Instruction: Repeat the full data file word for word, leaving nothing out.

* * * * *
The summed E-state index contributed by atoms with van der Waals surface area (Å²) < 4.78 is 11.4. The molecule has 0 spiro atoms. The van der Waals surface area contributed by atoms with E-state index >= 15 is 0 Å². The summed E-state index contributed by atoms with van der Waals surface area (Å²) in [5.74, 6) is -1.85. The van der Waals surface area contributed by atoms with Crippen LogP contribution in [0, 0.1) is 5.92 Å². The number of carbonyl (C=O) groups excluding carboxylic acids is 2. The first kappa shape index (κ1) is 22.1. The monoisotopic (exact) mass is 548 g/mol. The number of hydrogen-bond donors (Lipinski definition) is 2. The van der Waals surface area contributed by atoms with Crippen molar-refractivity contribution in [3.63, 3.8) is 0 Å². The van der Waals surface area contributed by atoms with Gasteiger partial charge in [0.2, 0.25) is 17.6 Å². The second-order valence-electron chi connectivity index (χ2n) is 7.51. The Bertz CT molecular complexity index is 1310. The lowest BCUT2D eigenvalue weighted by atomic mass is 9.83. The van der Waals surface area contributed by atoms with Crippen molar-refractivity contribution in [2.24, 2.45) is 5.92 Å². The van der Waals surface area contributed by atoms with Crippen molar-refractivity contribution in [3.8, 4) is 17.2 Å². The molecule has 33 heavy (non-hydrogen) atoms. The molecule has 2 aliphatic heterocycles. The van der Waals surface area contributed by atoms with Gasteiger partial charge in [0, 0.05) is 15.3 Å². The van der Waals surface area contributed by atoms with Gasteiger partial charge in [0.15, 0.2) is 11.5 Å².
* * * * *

The summed E-state index contributed by atoms with van der Waals surface area (Å²) < 4.78 is 11.4. The molecule has 0 spiro atoms. The van der Waals surface area contributed by atoms with E-state index >= 15 is 0 Å². The summed E-state index contributed by atoms with van der Waals surface area (Å²) in [5.74, 6) is -1.85. The van der Waals surface area contributed by atoms with Crippen LogP contribution in [0, 0.1) is 5.92 Å². The number of carbonyl (C=O) groups excluding carboxylic acids is 2. The first kappa shape index (κ1) is 22.1. The monoisotopic (exact) mass is 548 g/mol. The number of hydrogen-bond donors (Lipinski definition) is 2. The van der Waals surface area contributed by atoms with Crippen molar-refractivity contribution in [3.63, 3.8) is 0 Å². The van der Waals surface area contributed by atoms with Gasteiger partial charge in [0.2, 0.25) is 17.6 Å². The second-order valence-electron chi connectivity index (χ2n) is 7.51. The Bertz CT molecular complexity index is 1310. The lowest BCUT2D eigenvalue weighted by atomic mass is 9.83. The van der Waals surface area contributed by atoms with Crippen molar-refractivity contribution in [2.24, 2.45) is 5.92 Å². The van der Waals surface area contributed by atoms with Crippen molar-refractivity contribution in [3.8, 4) is 17.2 Å². The molecule has 33 heavy (non-hydrogen) atoms. The molecule has 2 aliphatic heterocycles. The van der Waals surface area contributed by atoms with Gasteiger partial charge in [0, 0.05) is 15.3 Å². The van der Waals surface area contributed by atoms with Gasteiger partial charge in [0.15, 0.2) is 11.5 Å².